Broken glass, everywhere.
Footy Headlines has a “leaked” image of Manchester City’s 2020-21 home kit, and we have to say that the mosaic pattern is spot-on.
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Clubs are getting a little creative this season, as evidenced by Roma’s slick away shirt, and City is no different.
The club’s usual sky blue shirts are greeted by white cracks of varying thickness, given a sort of one-color stained glass window look. It takes its cues from mosaics around the City of Manchester.
We think it’s very sharp. City has been pretty consistent with a plain home shirt over the past few seasons. Before that, there were the darker blue shoulders of 2016-17 and white-button collar of 2015-16.
What do you think?
Manchester City is going to look different next season.
No, the reigning Premier League champions did not announce that Pep Guardiola is not leaving, nor did they say Kevin De Bruyne or Sergio Aguero would be sold in the summer.
[ MORE: Man City 1-0 West Ham ]
But City Football Group has announced a reported $863 million deal with clothing outfitter Puma which will cover many of its clubs, headlined by Man City and including Melbourne City FC (Australia), Girona FC (La Liga), Club Atlético Torque (Uruguay) and Sichuan Jiuniu FC (China).
City Football Group CEO Ferran Soriano says the deal “will reset the model for sports partnerships on a truly global scale.”
Notably the deal does not include New York City FC, who has a league-wide uniform deal through Major League Soccer.
Adidas signed a 10-year, $1.3 billion deal with Manchester United in 2014, so City does have some way to go to compete with the Red Devils in that area of revenue.
Taking the phrase “kit launch” in a very straight-forward fashion, Football League Championship side Wolverhampton Wanderers sent their new uniform skyward with a camera attached.
The video is below, and you can watch the new orange Puma kit ascend and ascend and ascend… from England into outer space.
[ MORE: Ramifications of a Ronaldo move ]
Fellow FLC side Reading used a similar approach last season. We’re not scientific wizards, but there’s a part of us who loves the idea of astronauts seeing a wide variety of the weirdest stuff in outer space.
Never missing out on a chance to sell more jerseys, two Premier League clubs announced their latest home kits on the morning of the Premier League schedule release.
Burnley and Watford revealed their new kits for the 2017-2018 season along with marketing campaigns #StrengthInUnity for Burnley and #HereToCreate for Watford.
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[ MORE: 2017-2018 PL fixture list ]
The uniforms are also the first for Watford designed by Adidas since the club signed a deal with the sportswear manufacturer in December 2016.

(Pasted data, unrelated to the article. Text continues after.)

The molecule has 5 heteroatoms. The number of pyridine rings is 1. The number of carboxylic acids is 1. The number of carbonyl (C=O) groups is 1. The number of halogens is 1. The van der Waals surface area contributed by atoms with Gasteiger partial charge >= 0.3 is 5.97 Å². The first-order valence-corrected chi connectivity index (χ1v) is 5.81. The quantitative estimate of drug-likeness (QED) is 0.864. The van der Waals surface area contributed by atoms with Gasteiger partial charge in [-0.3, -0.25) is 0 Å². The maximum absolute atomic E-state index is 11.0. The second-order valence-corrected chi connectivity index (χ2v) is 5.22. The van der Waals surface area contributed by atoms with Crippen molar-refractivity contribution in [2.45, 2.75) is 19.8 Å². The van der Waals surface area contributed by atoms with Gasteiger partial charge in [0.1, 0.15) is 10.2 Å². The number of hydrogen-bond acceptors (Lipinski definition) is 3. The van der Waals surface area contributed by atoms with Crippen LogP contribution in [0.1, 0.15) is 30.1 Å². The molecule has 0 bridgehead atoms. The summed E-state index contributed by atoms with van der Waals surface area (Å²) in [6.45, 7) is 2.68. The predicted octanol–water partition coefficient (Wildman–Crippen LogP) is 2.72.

Burnley and Watford both survived relegation by six points, finishing 16th and 17th respectively in the Premier League table.
Celebrating 20 years of kit designing with Arsenal, Nike released a commemorative kit with pieces from each home jersey during their two-decade tenure.
The release comes at a special time for Gunners fans, having just won the FA Cup to break a nine-year trophy drought, along with news today that Arsene Wenger has completed his contract extension.
“Nike has enjoyed a wonderful partnership with Arsenal Football Club,” said Marc van Pappelendam, Vice President of Nike UK & Ireland. “As the Arsenal team became more iconic, their kit designs followed suit. The kits which Nike has produced for the club over the last 20 years tell a story; a timeline of success which will be remembered for a long time to come.”
All proceeds for the kit’s sale will go to The Arsenal Foundation for motivating children through sports.
The base of the shirt, featuring the home kit for this past season, sits in the top right along with the Arsenal badge, and pieces of kits from the last 20 years (minus sponsor names) are cut sharply throughout.
The kit has special significance, considering Arsenal ended their long relationship with Nike this year by agreeing to the largest kit deal in English history with Puma, who will begin with next season’s shirt.
Despite kit giants Nike and Adidas still heavily dominating the landscape across Europe, the pair have been knocked back recently with Arsenal and Liverpool agreeing to enormous contracts with Puma and Warrior. Arsenal’s deal with Puma is reportedly set to pay them upwards of $50 million a year.
If you’d like to see a smattering of the past kits Nike selected for use in this collage, check out this Daily Mail article that highlights some of the inclusions in the 20-year kit.